Clean Tech, Trade, and the Chinese Finger-Trap
The US Steelworkers and a couple members of Congress are asking the Obama administration to confront China over subsidies and other policies to support its domestic clean energy industry that they say violate international trade laws. It's a challenge that highlights some of the toughest issues facing the US today: domestic job creation, the climate challenge, and the rising power of China.
USW filed a 5,800-page petition with the US Trade Representative on Thursday, urging the administration to sue China in the World Trade Organization to force it to drop the subsidies. USW warns that China's policies (which are covered quite well in this Times piece) are putting the US further behind in the clean energy race. If the government doesn't act, says Steelworkers president Leo Gerard, the US will become the "schoolyard patsy" as China eats our clean-tech lunch.
The complaint argues that China is using restrictions to block the export of the raw materials used for products like electric batteries and solar panels, has discriminated against foreign firms and goods, and has distorted the price of their goods with major subsidies, loans, and grants for domestic products. These constitute "illegal practices that stimulate and protect its domestic producers of green technology," USW argues, and "have enabled China to emerge as a dominant supplier of certain green technologies."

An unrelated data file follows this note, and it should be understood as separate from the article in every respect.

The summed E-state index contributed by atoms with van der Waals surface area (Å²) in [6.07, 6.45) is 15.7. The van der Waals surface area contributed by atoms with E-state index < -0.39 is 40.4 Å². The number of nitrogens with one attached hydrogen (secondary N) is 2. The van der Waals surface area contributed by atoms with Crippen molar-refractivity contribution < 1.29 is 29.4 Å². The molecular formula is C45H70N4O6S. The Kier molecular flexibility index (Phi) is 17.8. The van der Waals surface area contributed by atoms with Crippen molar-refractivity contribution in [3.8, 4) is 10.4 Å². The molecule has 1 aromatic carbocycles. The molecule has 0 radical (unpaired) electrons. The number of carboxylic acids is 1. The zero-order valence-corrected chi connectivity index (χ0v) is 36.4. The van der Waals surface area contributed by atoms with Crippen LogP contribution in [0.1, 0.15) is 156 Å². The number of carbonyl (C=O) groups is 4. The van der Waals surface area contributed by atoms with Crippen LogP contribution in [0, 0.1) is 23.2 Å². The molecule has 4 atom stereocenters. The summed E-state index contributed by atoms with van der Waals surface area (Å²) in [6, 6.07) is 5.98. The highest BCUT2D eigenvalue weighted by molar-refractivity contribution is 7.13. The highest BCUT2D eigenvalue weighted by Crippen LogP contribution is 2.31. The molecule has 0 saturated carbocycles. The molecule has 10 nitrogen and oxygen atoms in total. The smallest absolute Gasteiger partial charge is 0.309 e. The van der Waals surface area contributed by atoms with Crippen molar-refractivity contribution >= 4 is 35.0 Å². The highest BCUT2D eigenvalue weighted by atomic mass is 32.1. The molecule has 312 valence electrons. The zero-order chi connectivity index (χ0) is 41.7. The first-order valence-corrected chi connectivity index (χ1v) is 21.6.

"Green jobs are key to our future," Gerard said in a statement. "Right now, China is taking every possible step—many of them illegal under international trade laws—to ensure that it will control that sector. America can't afford to cede more of its manufacturing base to China."
Now, given the always precarious state of diplomatic relations with China, it's unclear if the administration will want to pursue this; it has 45 days to decide whether to address the issue with China. In 2009, the Steelworkers filed a complaint about the surging volume of tires imported from China, and the feds responded by imposing tariffs on Chinese tires. This did not please China, to say the least.
Between the sagging US economy and the Obama administration's repeated warnings about China beating us in the clean-tech race if we don't get our national act together on the issue, questions about China's clean tech market are even more touchy than the tire issue. There's potentially a lot of money and jobs at stake here; one study last year estimated that China's market for renewable technology could grow to $1 trillion a year in the near future. The country already produces 43 percent of the world's solar panels, and its products are up to 20 percent cheaper than those made elsewhere.